7 Things Affect Email Deliverability

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The simplest email marketing question may also have the most complicated answer. As an email marketer, you want to wow your subscribers.

Then you want to see people sharing your content on Facebook and Twitter. You want people to open your emails and engage with them meaningfully.

It’s not just about sending beautiful, optimized emails. A better positioning of your campaigns will help them get through spam filters, get opened and acted upon by your subscribers. That’s email deliverability.

  • What is email deliverability?
  • 7 ways to sabotage email delivery

What is email deliverability?

Email deliverability is the percentage of emails that reach the inbox without being bounced or marked as spam. Email deliverability issues include high bounces, spam filters, and low engagement.

In this post, we’ll look at seven things you might be doing (without even realizing it) that harm email deliverability.

7 ways to sabotage email delivery

  • Ignore your subscribers
  • Send with no custom authentication
  • Use of too many images in emails
  • Sending message from a free domain
  • Settling for single opt-in
  • Use ambiguous or spam-flagging subject line
  • Use of URL shorteners

1. Ignore your subscribers

Some old sayings are true: prevention is better than cure. This means first building a solid, permission-based list of people who have explicitly agreed to receive your emails.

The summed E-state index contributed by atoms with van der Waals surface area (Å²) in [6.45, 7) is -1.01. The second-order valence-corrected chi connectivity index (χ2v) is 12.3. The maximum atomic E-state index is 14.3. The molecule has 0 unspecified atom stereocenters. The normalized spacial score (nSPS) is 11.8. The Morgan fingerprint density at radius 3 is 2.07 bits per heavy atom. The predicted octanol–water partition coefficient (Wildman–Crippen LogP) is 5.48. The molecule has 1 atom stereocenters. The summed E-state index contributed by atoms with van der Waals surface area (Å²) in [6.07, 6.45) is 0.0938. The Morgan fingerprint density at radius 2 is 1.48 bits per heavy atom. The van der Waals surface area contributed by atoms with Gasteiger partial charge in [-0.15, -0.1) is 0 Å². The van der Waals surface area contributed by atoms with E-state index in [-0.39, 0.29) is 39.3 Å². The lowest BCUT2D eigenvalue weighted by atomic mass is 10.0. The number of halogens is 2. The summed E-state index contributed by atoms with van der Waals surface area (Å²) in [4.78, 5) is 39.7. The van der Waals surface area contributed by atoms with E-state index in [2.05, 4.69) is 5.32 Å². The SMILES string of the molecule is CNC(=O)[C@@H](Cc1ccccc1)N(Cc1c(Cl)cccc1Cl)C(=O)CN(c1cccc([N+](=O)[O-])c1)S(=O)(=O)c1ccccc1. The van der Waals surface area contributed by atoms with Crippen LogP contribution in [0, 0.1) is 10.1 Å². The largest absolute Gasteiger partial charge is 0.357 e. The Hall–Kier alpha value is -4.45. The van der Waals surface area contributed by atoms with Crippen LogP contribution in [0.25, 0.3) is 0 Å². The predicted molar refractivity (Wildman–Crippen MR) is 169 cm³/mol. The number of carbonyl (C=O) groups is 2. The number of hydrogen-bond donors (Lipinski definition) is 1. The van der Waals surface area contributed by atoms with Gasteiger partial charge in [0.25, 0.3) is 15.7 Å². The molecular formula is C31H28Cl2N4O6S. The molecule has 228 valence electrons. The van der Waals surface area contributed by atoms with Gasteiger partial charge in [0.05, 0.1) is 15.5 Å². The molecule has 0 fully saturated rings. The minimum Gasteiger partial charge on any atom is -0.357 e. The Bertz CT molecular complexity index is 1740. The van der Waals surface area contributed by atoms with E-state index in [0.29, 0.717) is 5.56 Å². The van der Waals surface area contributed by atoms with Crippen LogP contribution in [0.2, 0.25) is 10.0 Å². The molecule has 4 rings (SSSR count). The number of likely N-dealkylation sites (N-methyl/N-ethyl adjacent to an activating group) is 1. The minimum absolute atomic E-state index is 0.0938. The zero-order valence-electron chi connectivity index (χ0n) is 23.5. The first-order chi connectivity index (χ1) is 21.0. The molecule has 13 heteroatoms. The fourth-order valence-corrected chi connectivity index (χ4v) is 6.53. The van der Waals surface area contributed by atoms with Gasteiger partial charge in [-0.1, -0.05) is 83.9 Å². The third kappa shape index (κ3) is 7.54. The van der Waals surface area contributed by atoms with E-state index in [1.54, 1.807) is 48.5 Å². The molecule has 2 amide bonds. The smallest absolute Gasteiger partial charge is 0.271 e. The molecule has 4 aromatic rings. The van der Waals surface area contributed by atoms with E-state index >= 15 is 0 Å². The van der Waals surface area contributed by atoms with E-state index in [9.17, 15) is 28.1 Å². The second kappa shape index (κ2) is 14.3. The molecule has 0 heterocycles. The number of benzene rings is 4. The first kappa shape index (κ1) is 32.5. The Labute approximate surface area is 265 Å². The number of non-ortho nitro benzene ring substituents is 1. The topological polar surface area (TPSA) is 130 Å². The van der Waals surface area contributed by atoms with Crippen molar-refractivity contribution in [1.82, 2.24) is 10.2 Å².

To maximize the potential of your subscriber list and the engagement level of your recipients, you need to start off on the right foot and send.

People forget who you are and why they signed up for your emails if they don’t receive them for six months. Waiting too long to send your first email reduces your chances of making a good first impression in the inbox.

Instead, send a welcome email that encourages engagement and clicks, and gets your subscribers used to seeing your brand in their inbox.

Send regularly, but not too frequently. Depending on your industry and brand, one email every quarter or one every day is probably too little. Testing should reveal a sending frequency that works for both you and your subscribers.

2. Send with no custom authentication

A large part of email deliverability is avoiding being perceived as a spammer by spam filters and recipients.

Authenticating your emails is one of the best ways to do this. Authentication allows ISPs to verify your email sends. Receiving mailboxes can more easily determine if your email is genuine or not by using verified SPF and DKIM settings. Authentication is one of Gmail’s top recommendations for getting emails to users’ inboxes.

While Campaign Monitor handles authentication for you, we strongly advise you to set up your own SPF records and DKIM key to maximize email deliverability. Your network administrator can usually help you set this up.

Custom authentication settings increase email delivery rates.

3. Use of too many images in emails